I’m way to too tired tonight to go into the seventeen and half  arguments for the existence of Divine Love right now. Besides even LOVE can say, “Well, I still might just pull the football away  anyway (see Job, see the Gospel according to Peanuts, see the followers of Jesus and their plans to overthrow the Romans with their new King and all).” 
         But I’m going to hope otherwise. And I’m going to embrace what I take to be a very appropriate (for once) come on offer from someone I hope will turn out to be the Lover of my soul. I’m going to do my best to prepare to meet the Bridegroom as they say in the ancient liturgy. Not going to hide it under a bushel, no. Wait, what does that mean?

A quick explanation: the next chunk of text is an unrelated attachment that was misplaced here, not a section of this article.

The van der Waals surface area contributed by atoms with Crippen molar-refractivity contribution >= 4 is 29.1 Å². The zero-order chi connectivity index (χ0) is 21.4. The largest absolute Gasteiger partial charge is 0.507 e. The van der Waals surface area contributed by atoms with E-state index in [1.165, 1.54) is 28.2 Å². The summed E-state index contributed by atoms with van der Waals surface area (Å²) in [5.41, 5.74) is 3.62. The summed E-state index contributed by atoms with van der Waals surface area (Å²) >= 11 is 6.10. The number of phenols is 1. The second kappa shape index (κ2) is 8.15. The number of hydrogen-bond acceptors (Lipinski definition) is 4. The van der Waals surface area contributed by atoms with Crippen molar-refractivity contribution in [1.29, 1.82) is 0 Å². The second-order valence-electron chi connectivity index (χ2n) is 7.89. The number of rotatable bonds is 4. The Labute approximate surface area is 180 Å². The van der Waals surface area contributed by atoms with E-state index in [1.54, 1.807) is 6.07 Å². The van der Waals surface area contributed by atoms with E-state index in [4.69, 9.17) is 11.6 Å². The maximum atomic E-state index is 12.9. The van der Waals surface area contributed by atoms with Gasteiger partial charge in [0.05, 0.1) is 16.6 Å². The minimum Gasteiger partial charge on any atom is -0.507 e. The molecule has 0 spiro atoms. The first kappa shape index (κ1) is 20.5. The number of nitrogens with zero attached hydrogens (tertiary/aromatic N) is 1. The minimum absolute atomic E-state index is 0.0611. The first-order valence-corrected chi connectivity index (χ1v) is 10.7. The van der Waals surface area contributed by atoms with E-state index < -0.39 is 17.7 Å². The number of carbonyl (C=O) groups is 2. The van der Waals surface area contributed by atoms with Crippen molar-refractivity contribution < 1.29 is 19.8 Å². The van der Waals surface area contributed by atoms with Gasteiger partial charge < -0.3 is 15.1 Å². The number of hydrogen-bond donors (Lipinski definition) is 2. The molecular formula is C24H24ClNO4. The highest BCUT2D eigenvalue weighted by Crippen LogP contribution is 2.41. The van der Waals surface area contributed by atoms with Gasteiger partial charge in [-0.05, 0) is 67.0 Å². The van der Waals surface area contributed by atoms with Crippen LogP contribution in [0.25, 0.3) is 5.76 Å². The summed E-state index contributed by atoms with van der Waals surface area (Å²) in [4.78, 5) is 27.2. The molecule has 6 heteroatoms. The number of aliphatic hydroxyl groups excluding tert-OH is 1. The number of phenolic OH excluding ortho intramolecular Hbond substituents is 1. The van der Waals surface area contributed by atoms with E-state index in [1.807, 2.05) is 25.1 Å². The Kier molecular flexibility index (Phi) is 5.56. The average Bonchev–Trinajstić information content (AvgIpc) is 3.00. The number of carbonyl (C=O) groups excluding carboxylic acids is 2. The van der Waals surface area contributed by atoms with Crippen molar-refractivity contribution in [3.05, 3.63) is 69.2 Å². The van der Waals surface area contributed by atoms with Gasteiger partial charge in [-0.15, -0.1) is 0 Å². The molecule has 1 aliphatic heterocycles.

I wrote about some tough stuff yesterday. If you didn't read it, you still can. It's Meditation #2. This is #3. So, it's literally on the margin of this piece. Just click on it. Anyway, today I talked to an old friend and found out some other facts I didn’t know about someone I either did or didn't abandon, depending on how you look at it. Things that make yesterday’s story even sadder, even more difficult to figure out. 

               This story may turn out to be sad too. The Divine come on is the greatest, most brutal lie of all, if it’s a lie. Or it’s the greatest true myth. Love knows me? And Love still wants me? Hmm. 

               There’s a song I didn’t mention because it’s actually . . . too hot (sorry). It’s Mary Chapin Carpenter’s song, “Come on, come on.” Don’t listen to it. It’s too hot. I'm telling you. If anyone provides a link to it, I will have to banish them forever from the Ironic Advent Universe. 

        On the other hand, Marvin, that’s what I’m talkin’ about. 

Click below for 
Come on Eileen